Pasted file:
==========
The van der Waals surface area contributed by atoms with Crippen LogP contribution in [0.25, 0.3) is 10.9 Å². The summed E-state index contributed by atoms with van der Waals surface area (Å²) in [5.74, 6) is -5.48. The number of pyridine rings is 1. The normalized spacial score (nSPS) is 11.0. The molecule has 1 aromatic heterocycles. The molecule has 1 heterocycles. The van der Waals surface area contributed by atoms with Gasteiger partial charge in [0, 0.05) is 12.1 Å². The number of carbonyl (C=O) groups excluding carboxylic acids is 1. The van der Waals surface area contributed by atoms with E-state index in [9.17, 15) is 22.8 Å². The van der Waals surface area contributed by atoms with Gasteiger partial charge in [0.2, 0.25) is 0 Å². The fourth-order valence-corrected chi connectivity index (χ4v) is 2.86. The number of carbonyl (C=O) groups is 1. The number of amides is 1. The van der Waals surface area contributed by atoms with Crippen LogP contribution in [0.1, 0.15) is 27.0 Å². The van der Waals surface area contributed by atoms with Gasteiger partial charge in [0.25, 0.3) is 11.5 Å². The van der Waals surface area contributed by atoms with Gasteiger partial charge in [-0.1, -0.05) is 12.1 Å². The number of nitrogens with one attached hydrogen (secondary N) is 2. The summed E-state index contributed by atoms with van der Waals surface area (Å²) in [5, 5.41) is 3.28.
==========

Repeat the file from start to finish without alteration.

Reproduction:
The van der Waals surface area contributed by atoms with Crippen LogP contribution in [0.25, 0.3) is 10.9 Å². The summed E-state index contributed by atoms with van der Waals surface area (Å²) in [5.74, 6) is -5.48. The number of pyridine rings is 1. The normalized spacial score (nSPS) is 11.0. The molecule has 1 aromatic heterocycles. The molecule has 1 heterocycles. The van der Waals surface area contributed by atoms with Gasteiger partial charge in [0, 0.05) is 12.1 Å². The number of carbonyl (C=O) groups excluding carboxylic acids is 1. The van der Waals surface area contributed by atoms with E-state index in [9.17, 15) is 22.8 Å². The van der Waals surface area contributed by atoms with Gasteiger partial charge in [0.2, 0.25) is 0 Å². The fourth-order valence-corrected chi connectivity index (χ4v) is 2.86. The number of carbonyl (C=O) groups is 1. The number of amides is 1. The van der Waals surface area contributed by atoms with Crippen LogP contribution in [0.1, 0.15) is 27.0 Å². The van der Waals surface area contributed by atoms with Gasteiger partial charge in [0.25, 0.3) is 11.5 Å². The van der Waals surface area contributed by atoms with Gasteiger partial charge in [-0.1, -0.05) is 12.1 Å². The number of nitrogens with one attached hydrogen (secondary N) is 2. The summed E-state index contributed by atoms with van der Waals surface area (Å²) in [5, 5.41) is 3.28.